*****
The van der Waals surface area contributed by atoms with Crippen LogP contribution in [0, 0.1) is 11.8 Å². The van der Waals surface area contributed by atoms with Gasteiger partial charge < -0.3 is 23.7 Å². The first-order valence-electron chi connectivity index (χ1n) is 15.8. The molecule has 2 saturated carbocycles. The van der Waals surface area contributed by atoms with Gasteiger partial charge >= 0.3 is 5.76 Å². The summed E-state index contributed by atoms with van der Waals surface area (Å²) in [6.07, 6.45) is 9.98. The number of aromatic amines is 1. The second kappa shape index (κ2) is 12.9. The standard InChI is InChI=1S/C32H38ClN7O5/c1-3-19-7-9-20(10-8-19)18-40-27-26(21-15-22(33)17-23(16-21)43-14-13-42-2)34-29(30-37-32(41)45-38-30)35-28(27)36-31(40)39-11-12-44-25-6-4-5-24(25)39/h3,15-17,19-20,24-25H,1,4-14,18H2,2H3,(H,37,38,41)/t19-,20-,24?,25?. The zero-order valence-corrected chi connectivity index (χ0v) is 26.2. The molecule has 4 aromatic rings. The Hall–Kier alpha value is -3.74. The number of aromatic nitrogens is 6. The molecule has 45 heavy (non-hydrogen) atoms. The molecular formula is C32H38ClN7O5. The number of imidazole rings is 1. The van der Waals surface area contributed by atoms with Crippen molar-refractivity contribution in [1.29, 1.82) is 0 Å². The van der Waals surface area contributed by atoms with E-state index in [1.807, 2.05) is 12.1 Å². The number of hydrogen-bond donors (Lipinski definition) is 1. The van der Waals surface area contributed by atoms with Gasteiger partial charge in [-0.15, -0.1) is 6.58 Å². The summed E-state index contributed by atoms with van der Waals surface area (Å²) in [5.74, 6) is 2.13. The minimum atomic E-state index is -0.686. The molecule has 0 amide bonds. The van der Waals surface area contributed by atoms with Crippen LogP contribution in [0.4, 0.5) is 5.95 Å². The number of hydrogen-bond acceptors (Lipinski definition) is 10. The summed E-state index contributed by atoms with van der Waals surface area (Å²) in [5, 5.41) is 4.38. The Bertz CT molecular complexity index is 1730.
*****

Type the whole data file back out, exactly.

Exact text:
The van der Waals surface area contributed by atoms with Crippen LogP contribution in [0, 0.1) is 11.8 Å². The van der Waals surface area contributed by atoms with Gasteiger partial charge < -0.3 is 23.7 Å². The first-order valence-electron chi connectivity index (χ1n) is 15.8. The molecule has 2 saturated carbocycles. The van der Waals surface area contributed by atoms with Gasteiger partial charge >= 0.3 is 5.76 Å². The summed E-state index contributed by atoms with van der Waals surface area (Å²) in [6.07, 6.45) is 9.98. The number of aromatic amines is 1. The second kappa shape index (κ2) is 12.9. The standard InChI is InChI=1S/C32H38ClN7O5/c1-3-19-7-9-20(10-8-19)18-40-27-26(21-15-22(33)17-23(16-21)43-14-13-42-2)34-29(30-37-32(41)45-38-30)35-28(27)36-31(40)39-11-12-44-25-6-4-5-24(25)39/h3,15-17,19-20,24-25H,1,4-14,18H2,2H3,(H,37,38,41)/t19-,20-,24?,25?. The zero-order valence-corrected chi connectivity index (χ0v) is 26.2. The molecule has 4 aromatic rings. The Hall–Kier alpha value is -3.74. The number of aromatic nitrogens is 6. The molecule has 45 heavy (non-hydrogen) atoms. The molecular formula is C32H38ClN7O5. The number of imidazole rings is 1. The van der Waals surface area contributed by atoms with Crippen molar-refractivity contribution in [1.29, 1.82) is 0 Å². The van der Waals surface area contributed by atoms with E-state index in [1.807, 2.05) is 12.1 Å². The number of hydrogen-bond donors (Lipinski definition) is 1. The van der Waals surface area contributed by atoms with Gasteiger partial charge in [-0.15, -0.1) is 6.58 Å². The summed E-state index contributed by atoms with van der Waals surface area (Å²) in [5.74, 6) is 2.13. The minimum atomic E-state index is -0.686. The molecule has 0 amide bonds. The van der Waals surface area contributed by atoms with Crippen LogP contribution in [0.4, 0.5) is 5.95 Å². The number of hydrogen-bond acceptors (Lipinski definition) is 10. The summed E-state index contributed by atoms with van der Waals surface area (Å²) in [5, 5.41) is 4.38. The Bertz CT molecular complexity index is 1730.